When the clusters are sequenced, they are not sequenced using an irreversible cap which terminates chain elongation, such as the ddNTP used in Sanger sequencing. Instead the sequencing uses a fluorescent tags which are attached to the nucleotides incorporated, a different colour for each nucleotide. During sequencing a cycle takes place of adding the nucleotides to the flow cell, which are then incorporated into the DNA fragments undergoing elongation during the sequencing, because these nucleotides are tagged, only one nucleotide can be incorporated in a cycle. Because the fluorescent tag on each nucleotide is distinct for each type of nucleotide incorporated, and a cluster will only be composed of identical sequences, this means that these clusters will fluoresce indicating that the fragment bound to them has incorporated a particular nucleotide in that elongation cycle.

The fluorescent tag can then be removed; this allows a new nucleotide to be incorporated into the sequence. Because the fluorescent tag removal, and the new nucleotide incorporation are separate processes, this means that the sequencing process is cyclical. This means that not only is the type of nucleotide incorporated into the fragment known, but so too is the location that it was incorporated. Consequently, the sequences of fluorescent tags detected at a particular cluster during sequencing cycles can be used to identify the sequence of the fragment at that cluster.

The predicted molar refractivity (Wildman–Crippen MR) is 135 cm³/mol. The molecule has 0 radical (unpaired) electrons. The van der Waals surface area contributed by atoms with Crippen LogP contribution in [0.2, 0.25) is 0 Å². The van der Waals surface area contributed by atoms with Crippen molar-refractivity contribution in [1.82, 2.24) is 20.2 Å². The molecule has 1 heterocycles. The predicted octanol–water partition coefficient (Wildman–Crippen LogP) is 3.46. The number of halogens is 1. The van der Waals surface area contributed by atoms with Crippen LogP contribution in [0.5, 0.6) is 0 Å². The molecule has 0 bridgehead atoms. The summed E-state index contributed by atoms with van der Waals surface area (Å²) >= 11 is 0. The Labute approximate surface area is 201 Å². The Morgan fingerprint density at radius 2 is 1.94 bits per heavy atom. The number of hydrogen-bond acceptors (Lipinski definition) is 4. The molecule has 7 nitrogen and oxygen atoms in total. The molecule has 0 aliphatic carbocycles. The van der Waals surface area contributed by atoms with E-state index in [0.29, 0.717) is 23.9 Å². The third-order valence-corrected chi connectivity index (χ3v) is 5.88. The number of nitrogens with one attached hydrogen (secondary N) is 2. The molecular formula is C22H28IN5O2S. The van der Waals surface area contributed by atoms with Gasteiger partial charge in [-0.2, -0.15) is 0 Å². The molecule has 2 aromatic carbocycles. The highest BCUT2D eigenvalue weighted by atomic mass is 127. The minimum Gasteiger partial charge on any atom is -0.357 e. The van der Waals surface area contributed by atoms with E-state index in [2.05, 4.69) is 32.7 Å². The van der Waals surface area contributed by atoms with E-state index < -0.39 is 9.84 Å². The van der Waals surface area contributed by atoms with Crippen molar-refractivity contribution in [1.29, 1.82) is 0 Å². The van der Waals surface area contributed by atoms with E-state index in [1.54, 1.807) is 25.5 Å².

Once the clusters have been sequenced, these produce sequence contigs. These are short fragments of sequence that were produced during the random breaking of the fragments at the beginning of the sequencing process. This is in contrast to Sanger sequencing, where a single sequence covering the entire sample is produced. These contigs are overlapped using the analysis software to produce a sequence, or they can be aligned with a template sequence, which would be the case if the sequencing is being used to detect variants, as in gene panels.

Figure 4: Alignment of sequence contigs from NGS used to produce a sequence. If the sequence is unknown, as in a new sequencing project, then these can be analysed and aligned together to produce a sequence. Or in the case of molecular diagnosis, the contigs can be aligned to a template sequence and differences to the template can be identified.

Illumina dye sequencing is faster than Sanger sequencing, and also benefits from being massively parallel, being able to sequence a large number of samples in parallel, and analyse the sequencing contigs to sequence a large number of genes in parallel. This so called high throughput DNA sequencing has greatly reduced the cost of DNA sequencing and made DNA sequencing a growing tool for use in medicine. This means that the genetic basis for a patient's condition can be understood and from this personalised medicine can be developed for them.